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Vasily Grossman (1905–1964)

Teoksen Elämä ja kohtalo tekijä

55+ teosta 7,083 jäsentä 196 arvostelua 42 Favorited

Tietoja tekijästä

Grossman, a graduate in physics and mathematics from Moscow University, worked first as a chemical engineer and became a published writer during the mid-1930s. His early stories and novel deal with such politically orthodox themes as the struggle against the tsarist regime, the civil war, and the näytä lisää building of the new society. Grossman served as a war correspondent during World War II, publishing a series of sketches and stories about his experiences. Along with Ehrenburg, he edited the suppressed documentary volume on the fate of Soviet Jews, The Black Book. In 1952 the first part of his new novel, For the Good of the Cause, appeared and was sharply criticized for its depiction of the war. The censor rejected another novel, Forever Flowing (1955), which was circulated in samizdat and published in the West. The secret police confiscated a sequel to For the Good of the Cause, the novel Life and Fate, in 1961, but a copy was smuggled abroad and published in 1970. Grossman's books were issued in the Soviet Union in the late 1980s and have met with both admiration and, on part of the nationalist right wing, considerable hostility. (Bowker Author Biography) näytä vähemmän


Tekijän teokset

Elämä ja kohtalo (1984) 3,441 kappaletta
A Writer at War. Vasily Grossman with the Red Army 1941-1945 (2005) — Tekijä — 1,041 kappaletta
Kaikki virtaa (1970) 863 kappaletta
Stalingrad (1952) 668 kappaletta
The Road (1998) 397 kappaletta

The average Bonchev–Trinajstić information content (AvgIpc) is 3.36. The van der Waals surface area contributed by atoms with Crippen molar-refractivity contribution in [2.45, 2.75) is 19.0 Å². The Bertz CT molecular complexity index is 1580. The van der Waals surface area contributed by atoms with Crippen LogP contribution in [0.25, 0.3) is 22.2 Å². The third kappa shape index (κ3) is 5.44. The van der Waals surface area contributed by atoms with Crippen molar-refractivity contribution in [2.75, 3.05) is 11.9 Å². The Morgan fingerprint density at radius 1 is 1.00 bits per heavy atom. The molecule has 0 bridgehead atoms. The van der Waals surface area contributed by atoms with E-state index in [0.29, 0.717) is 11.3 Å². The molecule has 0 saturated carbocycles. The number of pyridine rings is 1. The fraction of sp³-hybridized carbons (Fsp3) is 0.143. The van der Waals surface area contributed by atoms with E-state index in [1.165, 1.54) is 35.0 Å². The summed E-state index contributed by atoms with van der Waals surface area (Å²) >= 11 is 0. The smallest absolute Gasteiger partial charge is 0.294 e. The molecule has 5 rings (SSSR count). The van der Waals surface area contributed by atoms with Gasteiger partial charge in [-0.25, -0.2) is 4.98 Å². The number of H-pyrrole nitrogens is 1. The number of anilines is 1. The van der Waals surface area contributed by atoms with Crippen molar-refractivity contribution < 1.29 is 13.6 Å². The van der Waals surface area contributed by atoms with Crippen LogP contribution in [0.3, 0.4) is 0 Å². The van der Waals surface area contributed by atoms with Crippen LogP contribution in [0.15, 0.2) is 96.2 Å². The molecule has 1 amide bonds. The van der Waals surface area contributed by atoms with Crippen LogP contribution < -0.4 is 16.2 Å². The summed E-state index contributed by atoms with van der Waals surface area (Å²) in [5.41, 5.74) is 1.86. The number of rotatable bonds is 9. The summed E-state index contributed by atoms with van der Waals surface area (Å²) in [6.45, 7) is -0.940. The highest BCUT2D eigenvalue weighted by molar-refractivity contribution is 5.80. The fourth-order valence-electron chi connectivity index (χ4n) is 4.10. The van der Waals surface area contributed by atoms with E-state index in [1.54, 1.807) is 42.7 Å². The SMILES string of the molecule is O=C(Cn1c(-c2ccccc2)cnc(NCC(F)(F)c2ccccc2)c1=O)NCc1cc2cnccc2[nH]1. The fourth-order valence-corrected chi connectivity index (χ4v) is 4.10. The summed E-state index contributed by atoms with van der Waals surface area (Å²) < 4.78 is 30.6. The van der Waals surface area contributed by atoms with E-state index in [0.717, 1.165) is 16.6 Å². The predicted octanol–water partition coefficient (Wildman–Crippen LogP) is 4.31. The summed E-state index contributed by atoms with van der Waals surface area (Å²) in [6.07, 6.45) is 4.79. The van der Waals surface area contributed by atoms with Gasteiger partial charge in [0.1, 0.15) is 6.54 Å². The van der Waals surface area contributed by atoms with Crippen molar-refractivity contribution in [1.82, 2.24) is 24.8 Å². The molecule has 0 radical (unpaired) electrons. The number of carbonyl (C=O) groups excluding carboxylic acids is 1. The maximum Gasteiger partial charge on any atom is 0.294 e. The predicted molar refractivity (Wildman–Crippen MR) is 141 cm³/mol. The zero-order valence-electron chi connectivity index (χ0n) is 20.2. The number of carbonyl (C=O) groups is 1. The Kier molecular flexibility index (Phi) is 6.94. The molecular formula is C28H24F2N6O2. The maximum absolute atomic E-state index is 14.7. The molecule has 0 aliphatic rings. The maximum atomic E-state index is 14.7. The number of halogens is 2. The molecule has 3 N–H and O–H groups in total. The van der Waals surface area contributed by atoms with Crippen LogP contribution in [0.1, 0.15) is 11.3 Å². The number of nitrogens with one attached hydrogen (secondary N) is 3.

An Armenian Sketchbook (1998) 247 kappaletta
The People Immortal (1942) 98 kappaletta
La cagnetta (2013) 13 kappaletta
Brieven aan mijn moeder (2011) 12 kappaletta
Ucraina senza ebrei (2023) 9 kappaletta
Oeuvres (2006) 8 kappaletta
Las buenas compañías (2011) 7 kappaletta
Fosforo (1991) 5 kappaletta
Que el bien os acompañe (2019) 5 kappaletta
Bem Hajam! (2014) 5 kappaletta
La Madonna a Treblinka (2007) 3 kappaletta
In the Town of Berdichev (2007) 3 kappaletta
מוטיבים יהודיים 2 (1990) 2 kappaletta
2007 2 kappaletta
No Beautiful Nights (1944) 1 kappale
Peur (2006) 1 kappale
New Writing 2: Fall, 1936 (1936) 1 kappale
Wszystko płynie (2024) 1 kappale

Associated Works

The Penguin Book of Hell (2018) — Avustaja — 188 kappaletta
Great Soviet Short Stories (1962) — Avustaja — 77 kappaletta
The Red Thread: Twenty Years of NYRB Classics: A Selection (2019) — Avustaja — 58 kappaletta
Granta 145: Ghosts (2018) — Avustaja — 49 kappaletta
Der Irrtum. Russische Erzählungen. (1999) — Avustaja — 6 kappaletta
Moderne russische Erzähler — Tekijä — 2 kappaletta

Merkitty avainsanalla


Kanoninen nimi
Grossman, Vassili
Virallinen nimi
Grossman, Vasilij Semenovic
Troyekurovskoye Cemetery Moscow, Russia
Maa (karttaa varten)
Berdichev, Ukraine, Russian Empire
Moscow, Soviet Union
Moscow, Soviet Union
Geneva, Switzerland
Kiev, Ukraine, Soviet Union
Moscow State University
war correspondent
chemical engineer
Red Star (Krasnaya Zvezda)
Palkinnot ja kunnianosoitukset
Red Banner of Labor
Lyhyt elämäkerta
Born in the Ukraine in 1905, Vasilly Grossman published his first novel 'Stepan Gluchkauf 'in 1933. Grossman was Jewish and his place of birth was one of the largest Jewish communities in Eastern Europe. Grossman is most notable for his work as a journalist during WWII and his eyewitness accounts of the fall of Stalingrad, the fall of Berlin and the Holocaust. He published the first account of a German death camp written by a journalist. He went on to publish a novel about Stalingrad in 1952 called "For a Just Cause" and in 1960 "Life and Fate".